Let $J_k$ be a $k \times k$ all ones matrix and $B$ any $k \times k$ binary matrix - that is $B$ only has entries from $\{0,1\}$.

I would like to show that the matrix $$X_B = (J_k -I) - B (J_k - I)^{-1} B^T\,,$$ is not positive-definite. In other words, I'd like to show that

At least one eigenvalue of $X_B$ is non-positive.

I can show that for certain specific matrices $B$ but don't see how to prove the more general statement. Does anybody know why this property seem to hold in general?

  • 1
    $\begingroup$ One should easily be able to test this by computer brute force up to $k=4$ or $k=5$ - have you done so? $\endgroup$ Commented Sep 28, 2016 at 20:02
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    $\begingroup$ @NateEldredge Actually I did, yes. Assuming I didn't messed up the computation I've checked the claim for $k=6$ as well. $\endgroup$
    – Jernej
    Commented Sep 28, 2016 at 20:11
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    $\begingroup$ For those who, like me, do not like inverse matrices in the formulae, $(J_k-I)^{-1}=\frac{1}{k-1}J_k-I$. $\endgroup$
    – fedja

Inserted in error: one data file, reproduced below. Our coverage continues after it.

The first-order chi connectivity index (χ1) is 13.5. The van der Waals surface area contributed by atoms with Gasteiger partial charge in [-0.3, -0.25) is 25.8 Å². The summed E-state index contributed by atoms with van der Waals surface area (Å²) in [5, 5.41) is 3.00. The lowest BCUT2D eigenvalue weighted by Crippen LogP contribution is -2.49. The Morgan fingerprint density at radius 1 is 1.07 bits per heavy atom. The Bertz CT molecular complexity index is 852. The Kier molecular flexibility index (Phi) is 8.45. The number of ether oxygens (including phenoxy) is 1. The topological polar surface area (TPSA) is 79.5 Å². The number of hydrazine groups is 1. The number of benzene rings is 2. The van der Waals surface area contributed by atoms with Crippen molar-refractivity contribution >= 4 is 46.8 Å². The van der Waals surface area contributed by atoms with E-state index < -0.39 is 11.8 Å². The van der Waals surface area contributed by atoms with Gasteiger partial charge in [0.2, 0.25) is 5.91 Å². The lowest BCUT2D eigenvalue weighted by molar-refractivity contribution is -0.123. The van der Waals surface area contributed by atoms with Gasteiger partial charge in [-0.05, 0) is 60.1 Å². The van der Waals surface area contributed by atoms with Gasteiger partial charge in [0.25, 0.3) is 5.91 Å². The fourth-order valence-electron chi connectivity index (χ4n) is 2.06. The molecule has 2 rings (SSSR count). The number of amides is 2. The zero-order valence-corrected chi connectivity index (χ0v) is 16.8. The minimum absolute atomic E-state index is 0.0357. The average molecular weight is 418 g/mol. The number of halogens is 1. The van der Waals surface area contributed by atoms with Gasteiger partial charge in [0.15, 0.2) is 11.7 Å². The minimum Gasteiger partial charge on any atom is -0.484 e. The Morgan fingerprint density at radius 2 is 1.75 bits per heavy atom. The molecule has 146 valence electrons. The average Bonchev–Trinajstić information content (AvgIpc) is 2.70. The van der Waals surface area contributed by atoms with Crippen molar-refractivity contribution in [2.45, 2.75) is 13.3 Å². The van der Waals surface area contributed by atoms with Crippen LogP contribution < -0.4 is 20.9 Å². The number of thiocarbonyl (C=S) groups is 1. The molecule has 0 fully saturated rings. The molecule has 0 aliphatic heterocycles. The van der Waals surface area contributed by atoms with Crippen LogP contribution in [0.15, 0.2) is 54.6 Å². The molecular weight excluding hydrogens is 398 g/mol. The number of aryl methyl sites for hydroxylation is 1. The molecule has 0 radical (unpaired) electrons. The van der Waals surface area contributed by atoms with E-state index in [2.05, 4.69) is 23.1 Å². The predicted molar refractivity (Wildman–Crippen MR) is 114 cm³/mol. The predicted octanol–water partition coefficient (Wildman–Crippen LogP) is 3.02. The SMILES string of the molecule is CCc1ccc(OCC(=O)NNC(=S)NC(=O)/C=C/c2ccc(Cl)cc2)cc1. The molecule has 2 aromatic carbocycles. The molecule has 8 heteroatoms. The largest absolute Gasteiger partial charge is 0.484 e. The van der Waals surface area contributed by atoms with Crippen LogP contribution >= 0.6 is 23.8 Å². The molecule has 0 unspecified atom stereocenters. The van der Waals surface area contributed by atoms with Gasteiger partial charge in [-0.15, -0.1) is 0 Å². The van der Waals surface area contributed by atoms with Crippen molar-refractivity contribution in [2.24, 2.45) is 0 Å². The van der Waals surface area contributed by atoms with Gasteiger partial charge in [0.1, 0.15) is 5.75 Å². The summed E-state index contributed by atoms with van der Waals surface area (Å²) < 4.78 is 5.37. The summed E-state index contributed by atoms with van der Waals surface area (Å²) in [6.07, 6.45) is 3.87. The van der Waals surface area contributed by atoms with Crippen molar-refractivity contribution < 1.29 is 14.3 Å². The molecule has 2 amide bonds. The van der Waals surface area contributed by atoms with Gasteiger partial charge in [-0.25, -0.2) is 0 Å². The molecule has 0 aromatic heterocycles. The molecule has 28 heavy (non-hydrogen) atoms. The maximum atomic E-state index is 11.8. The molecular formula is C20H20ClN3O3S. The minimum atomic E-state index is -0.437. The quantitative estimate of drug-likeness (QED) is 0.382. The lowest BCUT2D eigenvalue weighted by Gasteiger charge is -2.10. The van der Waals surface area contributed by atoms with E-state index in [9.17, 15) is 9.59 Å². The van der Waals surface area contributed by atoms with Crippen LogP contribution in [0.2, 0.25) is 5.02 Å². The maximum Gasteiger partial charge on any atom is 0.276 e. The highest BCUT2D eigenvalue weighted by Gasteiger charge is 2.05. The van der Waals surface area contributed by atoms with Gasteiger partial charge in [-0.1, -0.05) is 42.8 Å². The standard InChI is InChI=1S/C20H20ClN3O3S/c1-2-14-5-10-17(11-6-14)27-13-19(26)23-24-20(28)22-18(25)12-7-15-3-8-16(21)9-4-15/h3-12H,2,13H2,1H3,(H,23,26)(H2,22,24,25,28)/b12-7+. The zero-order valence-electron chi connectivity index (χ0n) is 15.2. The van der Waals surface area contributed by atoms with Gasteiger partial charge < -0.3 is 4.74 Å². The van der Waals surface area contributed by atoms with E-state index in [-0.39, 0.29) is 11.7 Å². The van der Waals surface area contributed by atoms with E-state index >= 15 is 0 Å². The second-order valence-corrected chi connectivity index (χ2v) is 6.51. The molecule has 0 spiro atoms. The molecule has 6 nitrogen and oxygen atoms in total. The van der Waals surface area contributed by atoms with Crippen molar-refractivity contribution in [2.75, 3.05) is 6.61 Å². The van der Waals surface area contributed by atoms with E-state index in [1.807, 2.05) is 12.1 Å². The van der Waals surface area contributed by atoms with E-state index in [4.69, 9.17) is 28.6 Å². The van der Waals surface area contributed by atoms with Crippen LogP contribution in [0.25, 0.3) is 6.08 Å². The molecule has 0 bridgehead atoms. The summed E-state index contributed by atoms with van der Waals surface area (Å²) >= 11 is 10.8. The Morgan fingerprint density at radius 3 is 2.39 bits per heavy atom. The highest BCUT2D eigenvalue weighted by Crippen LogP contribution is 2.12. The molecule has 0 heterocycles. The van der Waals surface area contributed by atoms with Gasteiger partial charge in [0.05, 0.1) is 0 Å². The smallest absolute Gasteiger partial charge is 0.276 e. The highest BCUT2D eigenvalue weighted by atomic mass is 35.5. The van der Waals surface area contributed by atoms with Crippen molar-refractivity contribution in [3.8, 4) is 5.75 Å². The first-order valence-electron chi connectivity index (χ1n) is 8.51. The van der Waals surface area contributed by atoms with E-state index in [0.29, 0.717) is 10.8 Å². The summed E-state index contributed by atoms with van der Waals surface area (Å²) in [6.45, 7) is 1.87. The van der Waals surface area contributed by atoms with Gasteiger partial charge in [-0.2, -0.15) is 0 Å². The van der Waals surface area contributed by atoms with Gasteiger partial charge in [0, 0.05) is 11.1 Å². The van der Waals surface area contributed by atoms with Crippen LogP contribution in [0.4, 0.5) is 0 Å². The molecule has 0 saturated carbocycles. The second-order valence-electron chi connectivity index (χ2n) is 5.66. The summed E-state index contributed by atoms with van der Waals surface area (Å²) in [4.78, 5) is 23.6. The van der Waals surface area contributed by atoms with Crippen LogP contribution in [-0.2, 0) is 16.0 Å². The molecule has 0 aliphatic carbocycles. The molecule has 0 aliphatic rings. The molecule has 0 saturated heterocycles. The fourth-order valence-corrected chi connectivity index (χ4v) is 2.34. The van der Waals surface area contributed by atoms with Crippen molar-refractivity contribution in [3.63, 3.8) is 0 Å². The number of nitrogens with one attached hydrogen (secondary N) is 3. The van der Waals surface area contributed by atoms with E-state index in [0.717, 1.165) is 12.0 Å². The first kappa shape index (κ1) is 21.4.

Commented Sep 28, 2016 at 22:21
  • $\begingroup$ Another helpful formula: If $\vec{b_i}$ is the $i$-th row of $B$, and $n_i=\vec{b_i}\cdot\vec{b_i}$, then $X_{ij} = 1- \frac{n_i\,n_j}{k-1} - \delta_{ij}+\vec{b_i}\cdot\vec{b_j}$. This gives the trace as $\sum \limits_{i=1}^k \left(1-\frac{n_i}{k-1}\right)\,n_i$. It looks like the largest eigenvalue is typically larger than the trace, but no proof so far. $\endgroup$ Commented Sep 28, 2016 at 22:44
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    $\begingroup$ Maybe "$X_M$" should be $X_B$? (Not that this helps answer the question . . .) $\endgroup$ Commented Sep 28, 2016 at 23:59

1 Answer 1


Counterexample: let $k=7$, and let $B$ be the circulant matrix with $B_{ij}=1$ iff $i-j \in \{1,2,4\} \bmod 7$. Then $X_B$ is $I + \frac12 J$, with characteristic polynomial $(x-1)^6 (x-\frac92)$. Or use $B+I$ instead to get $I + \frac13 J$, with characteristic polynomial $(x-1)^6 (x-\frac{10}{3})$.

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    $\begingroup$ Likewise for $k=11$, $k=19$, and presumably an exercise to prove it for all larger prime powers congruent to $3 \bmod 4$ (though not $3$ itself). $\endgroup$ Commented Sep 29, 2016 at 0:35

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